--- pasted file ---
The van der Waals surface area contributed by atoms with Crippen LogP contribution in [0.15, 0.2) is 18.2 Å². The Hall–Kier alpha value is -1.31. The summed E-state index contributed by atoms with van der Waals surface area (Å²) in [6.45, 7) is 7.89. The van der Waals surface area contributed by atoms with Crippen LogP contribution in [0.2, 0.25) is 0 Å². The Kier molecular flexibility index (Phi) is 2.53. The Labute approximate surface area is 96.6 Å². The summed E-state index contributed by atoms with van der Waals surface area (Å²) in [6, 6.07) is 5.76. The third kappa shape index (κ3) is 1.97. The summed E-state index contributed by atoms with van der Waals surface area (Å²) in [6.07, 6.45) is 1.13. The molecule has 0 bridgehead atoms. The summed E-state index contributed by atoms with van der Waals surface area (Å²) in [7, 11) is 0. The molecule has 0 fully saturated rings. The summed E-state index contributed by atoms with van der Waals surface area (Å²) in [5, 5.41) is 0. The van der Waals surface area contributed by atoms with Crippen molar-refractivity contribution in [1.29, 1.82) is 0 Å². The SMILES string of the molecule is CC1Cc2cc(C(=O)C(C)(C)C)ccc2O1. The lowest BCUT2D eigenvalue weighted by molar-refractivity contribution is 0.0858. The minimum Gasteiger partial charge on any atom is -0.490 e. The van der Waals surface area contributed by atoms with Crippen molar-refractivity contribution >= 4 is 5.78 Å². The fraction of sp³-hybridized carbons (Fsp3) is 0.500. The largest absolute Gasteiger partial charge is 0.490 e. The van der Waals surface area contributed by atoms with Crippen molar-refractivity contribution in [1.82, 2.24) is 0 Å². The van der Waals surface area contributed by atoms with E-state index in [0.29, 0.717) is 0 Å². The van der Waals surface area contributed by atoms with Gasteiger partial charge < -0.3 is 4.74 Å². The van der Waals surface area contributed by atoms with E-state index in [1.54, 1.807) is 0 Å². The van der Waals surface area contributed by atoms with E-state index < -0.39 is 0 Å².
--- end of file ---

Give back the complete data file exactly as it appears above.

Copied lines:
The van der Waals surface area contributed by atoms with Crippen LogP contribution in [0.15, 0.2) is 18.2 Å². The Hall–Kier alpha value is -1.31. The summed E-state index contributed by atoms with van der Waals surface area (Å²) in [6.45, 7) is 7.89. The van der Waals surface area contributed by atoms with Crippen LogP contribution in [0.2, 0.25) is 0 Å². The Kier molecular flexibility index (Phi) is 2.53. The Labute approximate surface area is 96.6 Å². The summed E-state index contributed by atoms with van der Waals surface area (Å²) in [6, 6.07) is 5.76. The third kappa shape index (κ3) is 1.97. The summed E-state index contributed by atoms with van der Waals surface area (Å²) in [6.07, 6.45) is 1.13. The molecule has 0 bridgehead atoms. The summed E-state index contributed by atoms with van der Waals surface area (Å²) in [7, 11) is 0. The molecule has 0 fully saturated rings. The summed E-state index contributed by atoms with van der Waals surface area (Å²) in [5, 5.41) is 0. The van der Waals surface area contributed by atoms with Crippen molar-refractivity contribution in [1.29, 1.82) is 0 Å². The SMILES string of the molecule is CC1Cc2cc(C(=O)C(C)(C)C)ccc2O1. The lowest BCUT2D eigenvalue weighted by molar-refractivity contribution is 0.0858. The minimum Gasteiger partial charge on any atom is -0.490 e. The van der Waals surface area contributed by atoms with Crippen molar-refractivity contribution >= 4 is 5.78 Å². The fraction of sp³-hybridized carbons (Fsp3) is 0.500. The largest absolute Gasteiger partial charge is 0.490 e. The van der Waals surface area contributed by atoms with Crippen molar-refractivity contribution in [1.82, 2.24) is 0 Å². The van der Waals surface area contributed by atoms with E-state index in [0.29, 0.717) is 0 Å². The van der Waals surface area contributed by atoms with Gasteiger partial charge < -0.3 is 4.74 Å². The van der Waals surface area contributed by atoms with E-state index in [1.54, 1.807) is 0 Å². The van der Waals surface area contributed by atoms with E-state index < -0.39 is 0 Å².